The classical formulation says something like, “God’s knowledge encompasses all statements that are true.” This would exclude any such “one more thing”.

    >>Can he exist for an infinite amount of time…

    No. Time is not infinite, regardless of your preference for an eternal universe.

    >>what does it mean if you say he existed BEFORE time?

    There is no “before time”. God existed causally prior to time, but not chronologically prior to time, because chronological priority assumes the existence of time itself.

    >>Was he sitting around waiting for eternity before creating the world?

    Eternity, as you correctly point out, implies time. Eternity past does not exist.

    >>What was He waiting for – if he was existing in some shape or form, then surely time also existed in some shape or form.

    Again, you’re bringing in temporal constructs to an atemporal state. Waiting implies time.

    >>How can a being be said to exist at all in a timeless state?

    How did Bill Gates exist in a “Windows-less” state?

    The creator is not dependent on the creation; the creation is necessarily dependent on the creator. It’s evident that the creator of time cannot be dependent on time.

    As creatures bound by and completely dependent on time, we have no comprehension of what this would be like. But the existence of something in this state is implied in the big bang theory itself. If time, space, matter, and energy came into being, then from what did they come?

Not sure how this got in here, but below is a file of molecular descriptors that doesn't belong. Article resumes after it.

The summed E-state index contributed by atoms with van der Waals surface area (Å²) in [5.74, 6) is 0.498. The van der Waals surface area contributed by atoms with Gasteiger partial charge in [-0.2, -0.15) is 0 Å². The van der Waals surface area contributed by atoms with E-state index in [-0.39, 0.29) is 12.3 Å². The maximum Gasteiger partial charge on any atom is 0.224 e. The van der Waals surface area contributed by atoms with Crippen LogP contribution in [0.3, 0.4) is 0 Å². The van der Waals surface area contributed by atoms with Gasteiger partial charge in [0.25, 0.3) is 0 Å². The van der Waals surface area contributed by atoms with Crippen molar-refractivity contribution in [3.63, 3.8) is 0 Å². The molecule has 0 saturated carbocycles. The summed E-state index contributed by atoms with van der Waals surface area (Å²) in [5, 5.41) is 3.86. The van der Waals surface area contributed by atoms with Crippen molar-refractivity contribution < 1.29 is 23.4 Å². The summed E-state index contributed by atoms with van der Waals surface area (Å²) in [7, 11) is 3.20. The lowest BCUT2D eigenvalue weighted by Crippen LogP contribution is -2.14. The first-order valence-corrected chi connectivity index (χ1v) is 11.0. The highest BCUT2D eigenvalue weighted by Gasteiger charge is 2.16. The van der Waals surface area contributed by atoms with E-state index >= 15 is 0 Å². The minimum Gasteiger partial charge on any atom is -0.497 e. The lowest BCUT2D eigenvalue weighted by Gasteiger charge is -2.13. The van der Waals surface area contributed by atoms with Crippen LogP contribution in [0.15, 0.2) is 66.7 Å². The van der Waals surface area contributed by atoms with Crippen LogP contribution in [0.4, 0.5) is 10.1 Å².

An honest evaluation of what properties this entity must have leads to a person who is immeasurable powerful, timeless, immaterial, and purposeful.

    Sounds a lot like God to me!

    Reply
  3. John Moore says:

    I also applaud Stephen B for asking great questions. “How can a being be said to exist at all in a timeless state?” It sounds like God and our universe must have begun to exist at the same time.

    Or both could be eternal – even without an actual infinity – like this:

    a) If time only exists within our universe, then time only began when our universe began.
    b) Thus, time has only existed as long as our universe has existed, and there was no time when the universe did not exist.
    c) In other words, our universe has always existed!

    On the other hand, if God exists in another realm or dimension of time, then it’s no longer clear that God is eternal from his own perspective, and it becomes possible to ask who created God.

    I hope we can eventually have more posts here about these cosmological questions. I still don’t think the Kalam gives us a “strong refutation of naturalism.”